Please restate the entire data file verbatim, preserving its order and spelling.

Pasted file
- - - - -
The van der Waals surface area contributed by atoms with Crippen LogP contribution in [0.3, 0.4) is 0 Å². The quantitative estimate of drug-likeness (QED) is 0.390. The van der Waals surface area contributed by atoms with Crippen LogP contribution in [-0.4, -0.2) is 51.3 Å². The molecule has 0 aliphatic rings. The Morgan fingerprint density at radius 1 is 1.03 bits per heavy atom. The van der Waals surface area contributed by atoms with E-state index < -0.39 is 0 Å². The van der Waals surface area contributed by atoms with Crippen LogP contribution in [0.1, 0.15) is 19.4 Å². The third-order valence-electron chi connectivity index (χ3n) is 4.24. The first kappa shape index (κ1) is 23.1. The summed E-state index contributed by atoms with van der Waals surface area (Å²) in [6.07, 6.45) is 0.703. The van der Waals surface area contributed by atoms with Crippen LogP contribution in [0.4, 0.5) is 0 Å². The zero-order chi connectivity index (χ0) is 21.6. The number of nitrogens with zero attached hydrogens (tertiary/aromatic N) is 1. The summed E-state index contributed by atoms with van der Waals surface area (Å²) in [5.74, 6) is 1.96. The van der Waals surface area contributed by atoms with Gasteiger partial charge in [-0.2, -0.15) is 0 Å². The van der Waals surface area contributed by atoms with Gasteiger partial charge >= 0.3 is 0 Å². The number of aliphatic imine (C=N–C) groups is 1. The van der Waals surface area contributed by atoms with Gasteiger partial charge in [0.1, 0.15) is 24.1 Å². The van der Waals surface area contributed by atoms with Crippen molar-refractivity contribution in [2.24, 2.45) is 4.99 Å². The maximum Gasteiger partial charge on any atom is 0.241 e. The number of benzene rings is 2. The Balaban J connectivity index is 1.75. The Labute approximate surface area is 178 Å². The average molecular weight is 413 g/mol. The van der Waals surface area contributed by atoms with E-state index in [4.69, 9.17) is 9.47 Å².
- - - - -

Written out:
The van der Waals surface area contributed by atoms with Crippen LogP contribution in [0.3, 0.4) is 0 Å². The quantitative estimate of drug-likeness (QED) is 0.390. The van der Waals surface area contributed by atoms with Crippen LogP contribution in [-0.4, -0.2) is 51.3 Å². The molecule has 0 aliphatic rings. The Morgan fingerprint density at radius 1 is 1.03 bits per heavy atom. The van der Waals surface area contributed by atoms with E-state index < -0.39 is 0 Å². The van der Waals surface area contributed by atoms with Crippen LogP contribution in [0.1, 0.15) is 19.4 Å². The third-order valence-electron chi connectivity index (χ3n) is 4.24. The first kappa shape index (κ1) is 23.1. The summed E-state index contributed by atoms with van der Waals surface area (Å²) in [6.07, 6.45) is 0.703. The van der Waals surface area contributed by atoms with Crippen LogP contribution in [0.4, 0.5) is 0 Å². The zero-order chi connectivity index (χ0) is 21.6. The number of nitrogens with zero attached hydrogens (tertiary/aromatic N) is 1. The summed E-state index contributed by atoms with van der Waals surface area (Å²) in [5.74, 6) is 1.96. The van der Waals surface area contributed by atoms with Gasteiger partial charge in [-0.2, -0.15) is 0 Å². The van der Waals surface area contributed by atoms with Gasteiger partial charge >= 0.3 is 0 Å². The number of aliphatic imine (C=N–C) groups is 1. The van der Waals surface area contributed by atoms with Gasteiger partial charge in [0.1, 0.15) is 24.1 Å². The van der Waals surface area contributed by atoms with Crippen molar-refractivity contribution in [2.24, 2.45) is 4.99 Å². The maximum Gasteiger partial charge on any atom is 0.241 e. The number of benzene rings is 2. The Balaban J connectivity index is 1.75. The Labute approximate surface area is 178 Å². The average molecular weight is 413 g/mol. The van der Waals surface area contributed by atoms with E-state index in [4.69, 9.17) is 9.47 Å².